"On a transaction-by-transaction basis, the broker owes duties of diligence and competence in executing the client's trade orders, and is obliged to give honest and complete information when recommending a purchase or sale. The client may enjoy the broker's advice and recommendations with respect to a given trade, but has no legal claim on the broker's ongoing attention."

Many investors do not understand that because registered reps do not act in a fiduciary capacity with respect to their customers, they are not, under existing regulations, required to act in the best interests of their customers. Last year, however, the SEC proposed new rules which, if adopted, would replace that lower standard of conduct. The proposed standard of conduct would require that firms and their registered reps act in the best interest of the retail customer at the time a recommendation is made without placing the financial or other interest of the broker-dealer or its registered rep making the recommendation ahead of the interest of the retail customer. Regulation Best Interest has not yet become a reality.

The fiduciary standard

Unlike broker-dealers, investment advisers are subject to a "fiduciary" standard, which includes both a duty of loyalty and a duty of care that applies throughout the entire relationship between an investment adviser and its client. This fiduciary duty requires investment advisers to act in the best interest of their clients. Investor confusion occurs in situations where a financial professional is affiliated with a firm that is dually registered as a broker-dealer and an investment adviser. That financial professional may function as a registered representative in connection with the delivery of brokerage services and as an investment adviser representative in connection with the delivery of advisory services. Even though these scenarios are more and more commonplace today, they continue to be a source of great confusion for investors. Much of the confusion relates to the type of account that is established.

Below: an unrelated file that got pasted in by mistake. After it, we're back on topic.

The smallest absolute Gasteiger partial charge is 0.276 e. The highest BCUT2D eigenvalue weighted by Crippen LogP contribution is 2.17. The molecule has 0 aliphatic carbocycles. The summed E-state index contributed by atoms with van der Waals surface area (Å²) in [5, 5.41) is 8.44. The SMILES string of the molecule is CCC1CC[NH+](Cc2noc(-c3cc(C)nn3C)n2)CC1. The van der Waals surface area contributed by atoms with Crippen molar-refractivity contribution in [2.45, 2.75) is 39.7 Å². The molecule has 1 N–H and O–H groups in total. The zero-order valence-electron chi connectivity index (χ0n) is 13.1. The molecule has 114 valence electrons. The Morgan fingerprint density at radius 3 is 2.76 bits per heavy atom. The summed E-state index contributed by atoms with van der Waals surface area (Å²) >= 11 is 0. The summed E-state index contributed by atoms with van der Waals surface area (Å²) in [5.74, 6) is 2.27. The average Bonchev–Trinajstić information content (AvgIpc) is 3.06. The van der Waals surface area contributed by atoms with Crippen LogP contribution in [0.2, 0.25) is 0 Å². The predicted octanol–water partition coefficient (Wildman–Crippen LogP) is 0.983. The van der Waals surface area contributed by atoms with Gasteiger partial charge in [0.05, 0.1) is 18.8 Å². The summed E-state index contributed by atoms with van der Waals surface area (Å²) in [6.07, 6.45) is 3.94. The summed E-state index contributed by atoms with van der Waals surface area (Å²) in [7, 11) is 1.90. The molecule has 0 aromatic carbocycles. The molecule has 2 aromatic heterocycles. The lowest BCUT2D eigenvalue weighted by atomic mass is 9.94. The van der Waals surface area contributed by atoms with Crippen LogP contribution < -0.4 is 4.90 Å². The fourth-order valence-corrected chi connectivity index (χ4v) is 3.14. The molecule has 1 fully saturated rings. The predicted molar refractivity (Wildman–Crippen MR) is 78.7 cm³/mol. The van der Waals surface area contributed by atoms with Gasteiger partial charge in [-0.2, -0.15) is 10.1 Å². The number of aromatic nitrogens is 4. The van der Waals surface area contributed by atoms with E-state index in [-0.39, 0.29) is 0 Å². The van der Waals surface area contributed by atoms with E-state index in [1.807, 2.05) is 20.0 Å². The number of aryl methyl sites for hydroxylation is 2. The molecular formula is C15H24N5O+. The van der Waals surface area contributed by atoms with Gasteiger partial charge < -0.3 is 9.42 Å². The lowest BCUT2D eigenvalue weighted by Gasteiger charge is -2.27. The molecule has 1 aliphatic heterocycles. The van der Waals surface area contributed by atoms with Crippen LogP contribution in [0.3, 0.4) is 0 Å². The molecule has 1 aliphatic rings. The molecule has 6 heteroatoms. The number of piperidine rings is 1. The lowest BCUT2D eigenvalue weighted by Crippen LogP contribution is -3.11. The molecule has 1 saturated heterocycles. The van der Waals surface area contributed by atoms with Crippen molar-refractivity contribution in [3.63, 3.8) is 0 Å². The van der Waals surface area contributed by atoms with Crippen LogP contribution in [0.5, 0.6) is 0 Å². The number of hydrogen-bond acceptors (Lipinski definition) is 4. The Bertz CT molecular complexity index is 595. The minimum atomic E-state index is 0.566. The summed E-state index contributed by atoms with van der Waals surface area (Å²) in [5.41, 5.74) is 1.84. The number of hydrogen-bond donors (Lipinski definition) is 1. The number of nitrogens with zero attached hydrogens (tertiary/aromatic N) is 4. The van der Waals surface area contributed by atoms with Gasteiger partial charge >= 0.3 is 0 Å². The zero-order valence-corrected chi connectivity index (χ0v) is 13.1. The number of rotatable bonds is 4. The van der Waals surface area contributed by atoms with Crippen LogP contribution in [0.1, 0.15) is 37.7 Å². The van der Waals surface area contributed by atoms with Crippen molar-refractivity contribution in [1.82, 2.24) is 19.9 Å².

Understanding the options

An understanding of the differences between brokerage accounts and advisory accounts is an essential navigation tool. All too often, during the account opening process, investors sign documents without actually reading them. Questions to ask your financial advisor might include:

How is a brokerage account different from an advisory account?

What type of account are you recommending?

How will you be compensated for the services that you provide?

Will you need my consent prior to placing trades in the account?

Will your role be that of a fiduciary?

The status of a financial advisor as a fiduciary does not necessarily mean that an advisory account will be more appropriate than a brokerage account. Under circumstances where both types of accounts are available, economic considerations are extremely important. Advisory accounts are typically structured to compensate the financial advisor as a percentage of assets under management, whereas brokerage accounts are structured to compensate the financial advisor in the form of commissions as transactions are placed. The services provided are different and the compensation structures are different.

Firms have been disciplined for placing clients with "buy and hold" strategies in advisory accounts where little trading will occur. That's because the financial advisor will earn fees even when there is no active account management. For example, regulators fined a major firm $23.3 million under circumstances where it charged a 91-year old client more than $35,000 for just four trades over a period of two years (approximately $8,800 per trade) substantially more than the same client would have paid in a traditional brokerage account. Caveat emptor!

Patricia Foster is a securities law attorney who represents clients in various sectors of the financial services industry, including broker-dealers, investment advisers and investment companies. This column is a collaborative work by Patricia Foster and David Peartree. David Peartree is a registered investment adviser offering fee-only investment and financial planning advice. The information in this article is provided for educationalpurposes and does not constitute legal or investment advice.

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Publication:Rochester Business Journal
Date:Jan 22, 2019